Transformative Education
for Health Professionals

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Utilizing the Jefferson Teamwork Observation Guide (JTOG) during interprofessional clinical rounding, a collaborative practice experience

Elizabeth Speakman, EdD, RN, ANEF, FNAP Kevin Lyons, PhD Carolyn Giordano, PhD Kathryn Shaffer, EdD, RN, CNE Shoshana Sicks, MEd

The purpose of this activity is two-fold:  to implement an interprofessional clinical rounding experience as a collaborative practice initiative and to use the ‘home-grown’ Jefferson Teamwork Observation Guide (JTOG) as an evaluation tool, helping students recognize the characteristics of effective teamwork. The activity also offers an opportunity to expose students to virtual/telehealth components of healthcare, demonstrating a growing aspect of collaborative practice.

Full project description: 

The purpose of this IPE initiative is to provide a “real-time,” collaborative practice learning experience for health professions students. In this activity, medical and nursing students meet prior to rounds to review each patient’s plan of care, study results, anticipated discharge dates, and interprofessional plans for discharge. Initially, because of scheduling conflicts, only medical and nursing students were involved in the experience. In order to allow more professions to participate, an innovative approach was used. Pharmacy and physical therapy students are now included using remote virtual access.  The medical and nursing students use Google Docs during the pre-round review and then send that assessment to the pharmacy and physical therapy students who are located remotely.  The team then rounds both live and virtually using Google Hangout+, collaborating on their patient presentations and coming to understand how individual plans of care are influenced by collaborative practice.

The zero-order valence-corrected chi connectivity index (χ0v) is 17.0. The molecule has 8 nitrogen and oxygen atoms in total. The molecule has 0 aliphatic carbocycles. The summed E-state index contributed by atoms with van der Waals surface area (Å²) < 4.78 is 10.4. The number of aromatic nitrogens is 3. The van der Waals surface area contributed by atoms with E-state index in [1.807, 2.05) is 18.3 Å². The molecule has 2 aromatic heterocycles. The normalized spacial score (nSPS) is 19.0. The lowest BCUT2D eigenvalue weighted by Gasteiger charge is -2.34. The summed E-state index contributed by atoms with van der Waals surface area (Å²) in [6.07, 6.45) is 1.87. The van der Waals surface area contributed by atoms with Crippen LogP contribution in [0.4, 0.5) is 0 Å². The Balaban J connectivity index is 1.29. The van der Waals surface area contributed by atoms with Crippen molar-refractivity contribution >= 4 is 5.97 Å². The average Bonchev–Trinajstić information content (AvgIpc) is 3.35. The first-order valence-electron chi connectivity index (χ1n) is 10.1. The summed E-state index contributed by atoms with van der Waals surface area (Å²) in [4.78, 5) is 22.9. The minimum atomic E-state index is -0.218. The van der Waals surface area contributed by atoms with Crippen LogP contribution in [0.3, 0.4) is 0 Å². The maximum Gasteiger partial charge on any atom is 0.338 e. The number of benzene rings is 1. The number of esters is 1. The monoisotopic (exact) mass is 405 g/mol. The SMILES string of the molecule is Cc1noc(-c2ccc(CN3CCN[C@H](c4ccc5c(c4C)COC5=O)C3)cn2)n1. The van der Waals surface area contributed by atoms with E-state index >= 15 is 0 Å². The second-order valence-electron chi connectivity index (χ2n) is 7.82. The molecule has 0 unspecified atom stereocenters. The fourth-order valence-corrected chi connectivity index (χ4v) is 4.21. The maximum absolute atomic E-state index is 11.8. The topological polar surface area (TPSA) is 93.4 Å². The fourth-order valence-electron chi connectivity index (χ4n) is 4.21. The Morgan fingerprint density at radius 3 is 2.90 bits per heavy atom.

Healthcare is increasingly focusing on team approaches to care, making educating students to be effective members of teams a growing priority.  Students need to understand the principles of teamwork before they can practice the skills.  The pilot of this activity used a teaching tool that captured students’ assessment of team functioning. The Jefferson Teamwork Observation Guide (JTOG) is designed to assist observers in assessing the extent to which a group of health professionals are behaving as an interprofessional team.  The items, which are taken from the literature on team building, are defined as observable characteristics of effective team functioning.  Each of them also reflects the collaborative practice competencies identified by the Interprofessional Education Collaborative Expert Panel (IPECEP) (2011).  The JTOG not only enabled students to understand components of good team work, but also to assess their own collaborative behavior at the same time.

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Quality: 
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Quantity: 
Yes
Relevance: 
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Sustainability: 
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